Quantitative biology: Where physics meets feathers
Meeting Arghyadip Mukherjee, Junior Research Chair at QBio
Using mathematics and physics to solve the problems of biology is destined to be the life’s work of Arghyadip Mukherjee, Junior Research Chair at QBio, the ENS facility within the PariSanté Campus research hub. His academic journey from West Bengal to Paris, via Dresden, reflects the growing importance of quantitative biology in unlocking the mystery of embryonic life.
From the theory of evolution to the more recent discoveries of antibiotics and DNA structures, our understanding of biology has revealed many of the mysteries of the natural world. However, it has also underlined how little we know about the early stages of animal life and precisely how an embryo creates bones and teeth, feathers or fur.
The missing pieces to this biological jigsaw have become a professional challenge for Arghyadip Mukherjee, the Junior Research Chair at QBio, a quantitative biology center created by ENS-PSL at the futuristic PariSanté Campus. “I work on biological problems – essentially on the development of animals – as a theoretical physicist, and I look for physical phenomena that play a key role as those animals develop,” he explains.
His fascination with both science and nature dates back to his boyhood in Asansol, India. With a physics professor for a father and a librarian for a mother, his aptitude for numbers and order was hardly a surprise. “At school, the thing I most wanted to do was to play cricket,” he admits. “But the subject that came naturally to me was mathematics, which later made me interested in physics. The thing is, I never saw these as boring subjects because, every once in a while, my father would tell us about how something had been discovered, and there was a sense of thrill and adventure about it.”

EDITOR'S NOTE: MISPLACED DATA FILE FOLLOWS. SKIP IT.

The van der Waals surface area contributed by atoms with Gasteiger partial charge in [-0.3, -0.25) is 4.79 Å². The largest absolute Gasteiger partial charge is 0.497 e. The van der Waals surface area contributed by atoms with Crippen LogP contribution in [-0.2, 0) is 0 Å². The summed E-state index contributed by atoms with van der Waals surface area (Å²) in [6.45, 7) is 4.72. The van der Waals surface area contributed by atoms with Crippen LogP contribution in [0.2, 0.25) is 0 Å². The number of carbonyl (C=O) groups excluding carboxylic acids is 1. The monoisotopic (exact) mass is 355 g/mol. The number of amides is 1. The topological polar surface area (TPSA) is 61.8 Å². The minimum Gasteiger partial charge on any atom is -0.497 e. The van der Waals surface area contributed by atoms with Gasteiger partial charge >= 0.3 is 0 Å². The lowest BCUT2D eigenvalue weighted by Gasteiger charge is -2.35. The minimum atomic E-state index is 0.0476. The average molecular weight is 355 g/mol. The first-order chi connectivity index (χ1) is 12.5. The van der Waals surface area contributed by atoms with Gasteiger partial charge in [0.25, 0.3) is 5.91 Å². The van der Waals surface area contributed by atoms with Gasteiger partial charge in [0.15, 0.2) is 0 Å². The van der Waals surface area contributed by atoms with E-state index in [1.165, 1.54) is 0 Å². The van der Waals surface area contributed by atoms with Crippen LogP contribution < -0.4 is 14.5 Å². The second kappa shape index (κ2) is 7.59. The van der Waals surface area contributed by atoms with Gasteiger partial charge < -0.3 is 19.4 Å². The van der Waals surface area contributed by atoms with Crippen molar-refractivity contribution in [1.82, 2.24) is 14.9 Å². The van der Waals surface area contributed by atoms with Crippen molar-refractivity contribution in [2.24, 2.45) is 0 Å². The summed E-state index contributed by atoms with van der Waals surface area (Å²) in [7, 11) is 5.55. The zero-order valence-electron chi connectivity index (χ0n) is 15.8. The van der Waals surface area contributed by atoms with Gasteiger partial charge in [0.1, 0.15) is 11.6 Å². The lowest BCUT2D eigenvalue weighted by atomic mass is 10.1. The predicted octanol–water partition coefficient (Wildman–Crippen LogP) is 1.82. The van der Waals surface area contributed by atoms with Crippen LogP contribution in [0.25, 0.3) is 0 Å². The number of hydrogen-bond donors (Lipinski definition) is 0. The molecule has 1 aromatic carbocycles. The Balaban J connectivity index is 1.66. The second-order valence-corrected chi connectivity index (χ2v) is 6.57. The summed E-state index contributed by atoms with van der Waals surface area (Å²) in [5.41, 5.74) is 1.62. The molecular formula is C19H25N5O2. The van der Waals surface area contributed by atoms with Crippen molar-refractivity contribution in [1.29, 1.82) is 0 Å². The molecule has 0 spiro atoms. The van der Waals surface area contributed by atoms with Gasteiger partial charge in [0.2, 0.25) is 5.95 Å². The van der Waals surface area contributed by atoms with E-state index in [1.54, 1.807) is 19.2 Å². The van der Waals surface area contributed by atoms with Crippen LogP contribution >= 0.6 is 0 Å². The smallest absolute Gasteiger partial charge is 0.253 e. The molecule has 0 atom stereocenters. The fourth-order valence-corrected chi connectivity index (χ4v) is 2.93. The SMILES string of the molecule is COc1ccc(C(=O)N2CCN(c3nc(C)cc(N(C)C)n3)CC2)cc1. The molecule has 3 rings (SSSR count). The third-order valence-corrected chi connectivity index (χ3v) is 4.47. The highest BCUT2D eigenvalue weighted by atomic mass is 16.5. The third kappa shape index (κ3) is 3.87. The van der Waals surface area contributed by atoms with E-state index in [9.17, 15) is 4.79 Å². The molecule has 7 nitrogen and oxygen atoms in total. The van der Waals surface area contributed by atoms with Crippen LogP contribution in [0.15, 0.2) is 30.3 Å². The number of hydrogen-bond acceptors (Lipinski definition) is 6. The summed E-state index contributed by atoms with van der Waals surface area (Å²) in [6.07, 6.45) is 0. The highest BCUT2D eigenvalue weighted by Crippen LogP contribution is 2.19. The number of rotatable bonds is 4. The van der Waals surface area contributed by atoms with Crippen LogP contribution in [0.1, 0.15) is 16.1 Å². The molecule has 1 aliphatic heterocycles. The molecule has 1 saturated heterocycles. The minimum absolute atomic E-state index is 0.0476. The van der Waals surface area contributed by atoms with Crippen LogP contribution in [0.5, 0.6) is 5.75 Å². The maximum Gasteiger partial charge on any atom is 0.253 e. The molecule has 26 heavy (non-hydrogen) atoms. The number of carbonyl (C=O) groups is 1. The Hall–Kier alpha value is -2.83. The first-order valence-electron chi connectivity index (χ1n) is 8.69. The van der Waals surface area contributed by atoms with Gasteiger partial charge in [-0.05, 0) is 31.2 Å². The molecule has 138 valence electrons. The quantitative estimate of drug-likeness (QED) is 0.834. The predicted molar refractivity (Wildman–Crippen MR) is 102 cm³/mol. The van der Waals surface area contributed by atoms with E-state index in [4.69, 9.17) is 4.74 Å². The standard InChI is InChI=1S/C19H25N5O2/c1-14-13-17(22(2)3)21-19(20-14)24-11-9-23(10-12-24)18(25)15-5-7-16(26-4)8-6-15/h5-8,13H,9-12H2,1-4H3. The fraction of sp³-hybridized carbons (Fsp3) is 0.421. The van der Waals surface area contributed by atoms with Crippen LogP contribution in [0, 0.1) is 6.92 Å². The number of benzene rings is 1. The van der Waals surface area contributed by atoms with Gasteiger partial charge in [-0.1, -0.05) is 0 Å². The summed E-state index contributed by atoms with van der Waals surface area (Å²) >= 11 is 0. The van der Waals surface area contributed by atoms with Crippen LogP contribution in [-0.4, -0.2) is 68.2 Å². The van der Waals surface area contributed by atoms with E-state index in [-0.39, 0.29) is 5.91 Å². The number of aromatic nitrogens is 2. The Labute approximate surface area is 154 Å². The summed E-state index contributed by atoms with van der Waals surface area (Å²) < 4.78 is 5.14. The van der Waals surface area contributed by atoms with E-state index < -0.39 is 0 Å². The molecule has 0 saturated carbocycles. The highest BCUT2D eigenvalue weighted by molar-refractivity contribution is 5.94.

By the time he was 17, Arghyadip was recognized as one of India’s most promising students, securing a prestigious KVPY Fellowship and the accompanying stipend for studies in his own country. However, after a bachelor’s degree at the Indian Institute of Science, the desire to experience a different culture took him to Germany and a PhD at Dresden’s Max Planck Institute, with the degree granted by the Technische Universität Dresden. After his work in Germany, which included a dissertation on the physics of immature egg cell growth and selection, it was time to pack his bags for his next career move; and to head west…
“I was looking for independent fellow positions, which means you have a small budget, you can choose what you work on, and you have advisors rather than supervisors,” he says. “These are very rare in Europe, but Paris has a large community that works on similar things to me, and I heard about the opportunity at ENS with QBio.”
Quantitative science: A new approach to biology
As a field of study, quantitative biology takes a multidisciplinary approach to the natural world, combining an unlikely cocktail of cell biology, physics, computation, and mathematics. Historically, the various fields of biology, such as zoology, botany and anatomy, have been based on observation and description. “But the problem is that you reach a point where words fail you, and without words, there are observations that you cannot explain to others,” explains Arghyadip. “And that’s where the quantitative aspect becomes truly helpful. For example, in describing how much a tree will grow in proportion to the amount of sunlight it receives. We know the two are related. But how they are related is a matter of experimentation and quantification, and you need a graph to show how that relationship works. So, in essence, we want to describe certain qualities, through quantification, that are not obvious to the human eye.”